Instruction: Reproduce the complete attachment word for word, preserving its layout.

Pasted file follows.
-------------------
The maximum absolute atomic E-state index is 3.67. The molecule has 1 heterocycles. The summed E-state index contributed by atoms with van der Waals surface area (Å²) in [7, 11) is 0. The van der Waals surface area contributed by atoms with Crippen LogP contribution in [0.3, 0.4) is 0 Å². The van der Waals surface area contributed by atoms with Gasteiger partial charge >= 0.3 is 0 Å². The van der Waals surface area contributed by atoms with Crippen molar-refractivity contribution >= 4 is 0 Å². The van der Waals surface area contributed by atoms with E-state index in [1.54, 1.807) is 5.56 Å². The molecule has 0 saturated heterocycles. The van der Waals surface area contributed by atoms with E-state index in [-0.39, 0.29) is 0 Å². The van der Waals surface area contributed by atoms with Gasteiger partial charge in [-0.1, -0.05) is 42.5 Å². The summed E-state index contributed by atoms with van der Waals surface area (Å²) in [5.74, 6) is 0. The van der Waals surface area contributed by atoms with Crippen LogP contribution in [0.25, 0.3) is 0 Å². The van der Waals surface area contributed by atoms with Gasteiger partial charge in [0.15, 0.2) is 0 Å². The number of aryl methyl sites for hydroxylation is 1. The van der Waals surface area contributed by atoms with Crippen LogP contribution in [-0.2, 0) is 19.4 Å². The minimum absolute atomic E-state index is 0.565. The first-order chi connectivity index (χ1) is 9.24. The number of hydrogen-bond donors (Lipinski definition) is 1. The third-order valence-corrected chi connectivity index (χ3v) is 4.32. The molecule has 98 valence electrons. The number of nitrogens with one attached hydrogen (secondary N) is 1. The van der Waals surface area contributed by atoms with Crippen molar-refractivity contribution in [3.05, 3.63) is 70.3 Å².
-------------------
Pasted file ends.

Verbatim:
The maximum absolute atomic E-state index is 3.67. The molecule has 1 heterocycles. The summed E-state index contributed by atoms with van der Waals surface area (Å²) in [7, 11) is 0. The van der Waals surface area contributed by atoms with Crippen LogP contribution in [0.3, 0.4) is 0 Å². The van der Waals surface area contributed by atoms with Gasteiger partial charge >= 0.3 is 0 Å². The van der Waals surface area contributed by atoms with Crippen molar-refractivity contribution >= 4 is 0 Å². The van der Waals surface area contributed by atoms with E-state index in [1.54, 1.807) is 5.56 Å². The molecule has 0 saturated heterocycles. The van der Waals surface area contributed by atoms with E-state index in [-0.39, 0.29) is 0 Å². The van der Waals surface area contributed by atoms with Gasteiger partial charge in [-0.1, -0.05) is 42.5 Å². The summed E-state index contributed by atoms with van der Waals surface area (Å²) in [5.74, 6) is 0. The van der Waals surface area contributed by atoms with Crippen LogP contribution in [0.25, 0.3) is 0 Å². The van der Waals surface area contributed by atoms with Gasteiger partial charge in [0.15, 0.2) is 0 Å². The number of aryl methyl sites for hydroxylation is 1. The van der Waals surface area contributed by atoms with Crippen LogP contribution in [-0.2, 0) is 19.4 Å². The minimum absolute atomic E-state index is 0.565. The first-order chi connectivity index (χ1) is 9.24. The number of hydrogen-bond donors (Lipinski definition) is 1. The third-order valence-corrected chi connectivity index (χ3v) is 4.32. The molecule has 98 valence electrons. The number of nitrogens with one attached hydrogen (secondary N) is 1. The van der Waals surface area contributed by atoms with Crippen molar-refractivity contribution in [3.05, 3.63) is 70.3 Å².